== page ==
Optimizing the enclosure for your climate extremes is far better than throwing more heating equipment (which can fail) and misting sessions (hard to deal with when on vacation, or sick) at problems, especially since moisture and temperature are somewhat interrelated. You don't mention what kind of enclosure you have or what your climate is like, but a PVC enclosure is by far a better choice in cold or dry climates than is a fish tank (which is better for...fish ) or an ExoTerra (tolerable for some species, but ideal for few), since they hold heat and moisture well while still offering enough stock ventilation for most species of snakes in most climates.

    More info than you asked for, but hope it helps.
    Thanks for the reply. Right now, she is in a 20L glass tank as a temp home. I am eyeing an Animal Plastics 4x2x2 (T12) or a 4x2x1 (T8) PVC one for her forever home, when she starts to outgrow her current place. I don't know how people do it but me I couldn't afford to buy a small PVC tank and then turn around and buy a 4ft one 6 months to a year later. I almost bought the 4x2x1 PVC one when I started this project but everyone and their dog was telling me don't do that they like small space and a 4ft space right out of the gate will just stress them out. Start small and work your way up as she grows. I am still halfway temped to buy it and move her into it and stop going toe to toe with the humidity and temps because I am from Kansas and it's always dry and right now bitter cold.

    So here is how I have her tank setup for right now. Probe 1 is in between the heat mat and glass. I got an inch of echo earth and cypress mulch mixed together and in her hot hide I placed the probe of a zoo med digital temp on the surface of the substrate. I use that to read how hot it is in the hide, so I don't have to pop the lid each time and disturb her getting a reading with the lazer temp gun. So I judge if I need to up a few degrees or down a few degree based on that zoo med temp gauge. On the cool side I added another hide and behind that hide on the glass I have probe #2 about two inches from the substrate. That probe controls the CHE on top in about the middle, it's set to 78 and I don't have to mess with that too much and seems to be holding the air temp to about 80.

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  9. #6
    Registered User Malum Argenteum's Avatar
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    I very much agree that too large an enclosure can be a serious problem, both from my own experience and that of people I've sold offspring to. But cold and dry are problems, too (I'm in Wisconsin, so I sympathize with you). Can't win sometimes.

    AP cages can come with a center divider (so a T8 can be two 2 x 2 x 1' enclosures) that is removable. Do know that their lead times are months (sometimes like 6 or 8) so order early.

    Personally, when I can I like to hit the animal itself with the temp gun (avoid the eyes!) to get the most accurate info, but that probe in the hide is a great idea.

  10. #7
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    Re: herpstat 2 question

    Quote Originally Posted by dandrek View Post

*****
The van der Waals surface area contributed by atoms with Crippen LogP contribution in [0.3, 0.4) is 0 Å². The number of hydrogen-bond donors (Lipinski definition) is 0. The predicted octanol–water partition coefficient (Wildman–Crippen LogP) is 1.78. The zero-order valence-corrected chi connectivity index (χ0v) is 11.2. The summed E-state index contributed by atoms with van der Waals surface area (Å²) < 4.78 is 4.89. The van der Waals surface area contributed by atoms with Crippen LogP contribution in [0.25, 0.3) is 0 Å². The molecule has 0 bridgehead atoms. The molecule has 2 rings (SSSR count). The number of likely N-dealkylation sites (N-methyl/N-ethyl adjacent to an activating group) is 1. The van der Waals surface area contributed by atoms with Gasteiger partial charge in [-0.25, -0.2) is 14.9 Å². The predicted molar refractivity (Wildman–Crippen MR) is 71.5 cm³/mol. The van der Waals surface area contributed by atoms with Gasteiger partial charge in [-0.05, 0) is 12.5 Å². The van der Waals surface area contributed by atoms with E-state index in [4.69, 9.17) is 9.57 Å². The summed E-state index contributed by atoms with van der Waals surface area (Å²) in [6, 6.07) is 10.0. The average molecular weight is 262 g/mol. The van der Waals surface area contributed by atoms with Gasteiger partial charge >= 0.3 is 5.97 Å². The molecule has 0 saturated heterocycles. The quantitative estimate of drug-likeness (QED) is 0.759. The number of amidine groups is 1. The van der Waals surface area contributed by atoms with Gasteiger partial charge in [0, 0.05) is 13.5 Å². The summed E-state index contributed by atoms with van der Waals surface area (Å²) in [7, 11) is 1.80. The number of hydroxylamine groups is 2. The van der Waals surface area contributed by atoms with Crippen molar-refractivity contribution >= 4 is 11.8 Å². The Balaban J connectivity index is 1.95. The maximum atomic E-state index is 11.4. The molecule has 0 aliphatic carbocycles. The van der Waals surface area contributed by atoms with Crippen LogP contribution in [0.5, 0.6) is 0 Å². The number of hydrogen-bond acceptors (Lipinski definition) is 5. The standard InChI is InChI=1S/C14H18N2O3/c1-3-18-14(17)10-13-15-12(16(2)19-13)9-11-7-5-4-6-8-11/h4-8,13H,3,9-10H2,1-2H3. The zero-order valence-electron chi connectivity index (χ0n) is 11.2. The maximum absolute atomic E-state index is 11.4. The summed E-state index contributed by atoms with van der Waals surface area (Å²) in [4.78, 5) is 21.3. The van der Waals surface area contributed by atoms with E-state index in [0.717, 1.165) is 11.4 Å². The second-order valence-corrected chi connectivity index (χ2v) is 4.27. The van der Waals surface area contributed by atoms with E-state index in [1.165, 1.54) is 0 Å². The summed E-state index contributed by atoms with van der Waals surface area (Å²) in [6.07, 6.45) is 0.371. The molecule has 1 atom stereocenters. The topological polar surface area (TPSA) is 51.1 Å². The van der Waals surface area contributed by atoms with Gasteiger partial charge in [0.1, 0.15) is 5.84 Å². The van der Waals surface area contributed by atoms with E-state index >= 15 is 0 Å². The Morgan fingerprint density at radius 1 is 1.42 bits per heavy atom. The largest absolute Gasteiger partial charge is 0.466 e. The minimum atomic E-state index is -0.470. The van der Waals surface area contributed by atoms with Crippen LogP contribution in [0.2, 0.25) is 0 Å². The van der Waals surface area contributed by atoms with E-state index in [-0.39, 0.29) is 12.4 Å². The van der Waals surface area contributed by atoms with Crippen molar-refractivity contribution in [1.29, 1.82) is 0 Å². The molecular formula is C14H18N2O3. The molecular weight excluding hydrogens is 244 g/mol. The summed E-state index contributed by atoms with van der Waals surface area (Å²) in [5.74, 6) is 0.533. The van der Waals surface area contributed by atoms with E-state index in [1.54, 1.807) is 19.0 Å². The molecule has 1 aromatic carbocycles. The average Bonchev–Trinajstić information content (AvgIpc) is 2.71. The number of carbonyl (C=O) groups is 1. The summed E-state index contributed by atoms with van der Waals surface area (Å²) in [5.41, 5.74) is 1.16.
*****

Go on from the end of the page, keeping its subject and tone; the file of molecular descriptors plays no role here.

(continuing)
Thanks for the reply. Right now, she is in a 20L glass tank as a temp home. I am eyeing an Animal Plastics 4x2x2 (T12) or a 4x2x1 (T8) PVC one for her forever home, when she starts to outgrow her current place. I don't know how people do it but me I couldn't afford to buy a small PVC tank and then turn around and buy a 4ft one 6 months to a year later. I almost bought the 4x2x1 PVC one when I started this project but everyone and their dog was telling me don't do that they like small space and a 4ft space right out of the gate will just stress them out. Start small and work your way up as she grows. I am still halfway temped to buy it and move her into it and stop going toe to toe with the humidity and temps because I am from Kansas and it's always dry and right now bitter cold.
    My male is in a T11 from AP, both my leopard geckos are in T8's - I love them and don't regret it at all. If I ever get a female ball python, I may go with a bigger cage just because the male uses every inch of the T11 and he's only 5ft and 1500g. I live in Va, but right now the daytime highs are not above freezing and our house humidity is about 30%. With mine, I use cypress mulch mixed with echo earth.

    I also use both the Herpstat 2 and the herpstat 1 - the only complaint I'd say, is that on the herpstat 2, its easy to get the wires to the two probes mixed up - each dial controls a separate stat, but the input for the two probes is on the right side and labeled "left and right". So for controlling different cages or locations, make sure you label which goes where ;0

    I keep the house set at 67*F - I use a UTH for the hot spot, and keep two CHE's for ambient control. To keep the humidity up I keep a damp cloth draped over his terra cotta pot hide, a large natural sponge on really really dry days or when I'm away overnight, and a ceramic passive humidifier on the hot side. I was also told the "they don't like open space" stuff, for both geckos and ball pythons. That may be true for some snakes that are of nervous disposition, but he's been in the T11 since he was a year old. He was in a 40 breeder from the start as a 100g hatchling. I've fostered and rehabbed many different species, wild and captive - after a few days for adjustment time even the wild ones seem to appreciate as large a space as their situations allowed. In my experience as long as temps, humidity, and cover are all correct and stable, then your animals should thrive. It just takes some extra work on your part.